In July, the Center for Digital Government released the results of its 10th annual digital counties survey. Not surprisingly, the survey revealed that county governments are focused on using technology to cut costs and improve service delivery. One key strategy for achieving these goals is implementing shared services.
A shared service is one that is used by multiple parts of an organization but purchased and supported by one area of the organization. For example, rather than having different departments select and support their own enterprise content management (ECM) systems, the IT department purchases, implements and maintains one system that all departments use.
The digital counties survey revealed that 78% of the counties surveyed are pursuing joint service delivery, an increase of eight percent over 2011. But the trend toward shared services isn’t limited to government: Deloitte’s 2011 Global Shared Services Survey revealed that “shared services is increasing its reach into the ‘middle market.’”
These findings certainly reflect what we’re seeing among our customers. When you implement ECM as a shared service, you minimize support and maintenance costs while also gaining the opportunity to:
Rather than implementing ECM on a departmental basis, many organizations across industries have implemented ECM as an enterprise-wide shared service. For example, Texas A&M notes that the benefits of offering a “centrally supported, enterprise-level document management system provides many benefits,” including:
Computing and Information Services (CIS), the central IT department for the Texas A&M University System, supports the ECM shared service offering across 11 System universities, seven state agencies and a comprehensive health science center.
Looking beyond the walls of the enterprise, many government organizations are teaming up to offer ECM as an inter-agency shared service. For example, Loudoun County, VA, and the Loudoun County Public School District came together and are implementing a shared ERP system with ECM integrated on the back end.
According to Bill McIntyre, Division Manager of Enterprise IT at Loudoun County, VA, “Laserfiche Rio provides the enterprise document management functionality we need in our ERP system, along with standalone benefits for a number of county departments—including a cost savings of $51,000 a year on office supplies in the Department of Family Services alone. By deploying ERP and ECM as a shared service, we’re leveraging economies of scale and making more efficient use of our IT resources.”
Canada’s Essex County, meanwhile, teamed up with seven county municipalities to purchase and use Laserfiche WebLink as a public information portal. Wendy St. Amour, Essex County’s IT Manager, explained, “The ability to share knowledge and expertise with each other has proven to be very beneficial. By taking a shared-service approach, we can develop a process once, and with a few small changes, eight different organizations can benefit from it.”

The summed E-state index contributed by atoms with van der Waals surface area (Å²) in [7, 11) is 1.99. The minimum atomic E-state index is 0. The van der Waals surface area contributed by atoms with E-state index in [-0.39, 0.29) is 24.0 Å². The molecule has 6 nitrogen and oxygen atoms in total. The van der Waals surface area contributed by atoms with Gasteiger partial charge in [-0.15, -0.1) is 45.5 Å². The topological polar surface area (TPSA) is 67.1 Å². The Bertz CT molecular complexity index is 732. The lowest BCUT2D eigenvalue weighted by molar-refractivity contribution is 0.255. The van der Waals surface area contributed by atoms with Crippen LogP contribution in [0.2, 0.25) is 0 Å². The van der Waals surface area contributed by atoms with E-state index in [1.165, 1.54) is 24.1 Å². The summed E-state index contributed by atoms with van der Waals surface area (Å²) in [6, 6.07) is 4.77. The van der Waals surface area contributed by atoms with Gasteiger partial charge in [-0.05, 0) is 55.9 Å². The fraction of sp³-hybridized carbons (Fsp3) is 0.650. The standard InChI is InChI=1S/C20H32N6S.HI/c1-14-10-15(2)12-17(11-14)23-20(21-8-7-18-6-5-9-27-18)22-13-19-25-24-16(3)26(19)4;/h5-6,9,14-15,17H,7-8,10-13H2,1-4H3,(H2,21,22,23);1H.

Law enforcement agencies, too, are getting in on the shared-service action. According to Renee Lura, Professional IT Services Manager for the City of Fargo and an IT liaison/lead for the Red River Regional Dispatch Center, “In the realm of public safety, sharing resources across agencies allows everyone involved to get more bang for their buck. Multi-jurisdictional agencies allow participants to pool their funding so that they can invest in more sophisticated technology and provide better, faster service to their communities.”
According to Deloitte’s 2011 Global Shared Services Survey, “Every organization approaches shared services differently and regardless of the approach organizations are delivering year over year incremental value to their bottom line.”
As you consider implementing ECM as a shared service within your organization, keep in mind that following a maturity model such as the one outlined below can provide a roadmap to success.
1. Localize your best practices. Analyze the processes conducted by your business units. Calculate their lowest common denominator. Figure out which process is most efficient—and then make it repeatable so you can roll it out to the entire organization.
2. Thoughtfully standardize across business units. Look at your metadata models. Consider implementing a master model like the Dublin Core Set. On the delivery side, develop a standardized skill set for your staff.
3. Consolidate. Standardize the central system and customize the delivery. Deployment-wise this means consolidating all of your content into one ECM system and integrating to allow the users to access content through any application.
4. Cost benefits. This is where the economies of scale kick in. You’ve developed your service level agreements and are rolling out a menu of ECM functions in terms of head-count. At this stage your focus is no longer just internal optimization. You are actually creating value for the organization through your service offerings.
5. Continuous review. Constantly refine your menu of offerings through continuous and proactive auditing. Quality improvements are implemented using formalized change management processes like Six Sigma.
For an expanded version of this maturity model, see Agile ECM as a Shared Service.
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